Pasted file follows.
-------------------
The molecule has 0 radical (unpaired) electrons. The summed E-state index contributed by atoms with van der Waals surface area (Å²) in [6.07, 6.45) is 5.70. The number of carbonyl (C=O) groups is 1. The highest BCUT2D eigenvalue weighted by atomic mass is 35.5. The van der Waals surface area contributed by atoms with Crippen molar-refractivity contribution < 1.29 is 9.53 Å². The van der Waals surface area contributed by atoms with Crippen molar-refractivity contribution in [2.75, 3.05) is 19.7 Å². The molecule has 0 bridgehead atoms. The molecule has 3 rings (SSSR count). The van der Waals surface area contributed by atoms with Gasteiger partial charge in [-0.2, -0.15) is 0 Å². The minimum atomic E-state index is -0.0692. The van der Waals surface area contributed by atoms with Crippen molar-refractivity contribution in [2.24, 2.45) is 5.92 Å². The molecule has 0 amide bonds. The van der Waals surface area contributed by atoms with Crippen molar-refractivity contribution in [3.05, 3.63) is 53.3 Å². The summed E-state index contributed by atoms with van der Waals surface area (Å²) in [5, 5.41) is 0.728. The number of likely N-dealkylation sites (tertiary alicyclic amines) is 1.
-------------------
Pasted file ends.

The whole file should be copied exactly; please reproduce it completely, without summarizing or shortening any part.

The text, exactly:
The molecule has 0 radical (unpaired) electrons. The summed E-state index contributed by atoms with van der Waals surface area (Å²) in [6.07, 6.45) is 5.70. The number of carbonyl (C=O) groups is 1. The highest BCUT2D eigenvalue weighted by atomic mass is 35.5. The van der Waals surface area contributed by atoms with Crippen molar-refractivity contribution < 1.29 is 9.53 Å². The van der Waals surface area contributed by atoms with Crippen molar-refractivity contribution in [2.75, 3.05) is 19.7 Å². The molecule has 0 bridgehead atoms. The molecule has 3 rings (SSSR count). The van der Waals surface area contributed by atoms with Gasteiger partial charge in [-0.2, -0.15) is 0 Å². The minimum atomic E-state index is -0.0692. The van der Waals surface area contributed by atoms with Crippen molar-refractivity contribution in [2.24, 2.45) is 5.92 Å². The molecule has 0 amide bonds. The van der Waals surface area contributed by atoms with Crippen molar-refractivity contribution in [3.05, 3.63) is 53.3 Å². The summed E-state index contributed by atoms with van der Waals surface area (Å²) in [5, 5.41) is 0.728. The number of likely N-dealkylation sites (tertiary alicyclic amines) is 1.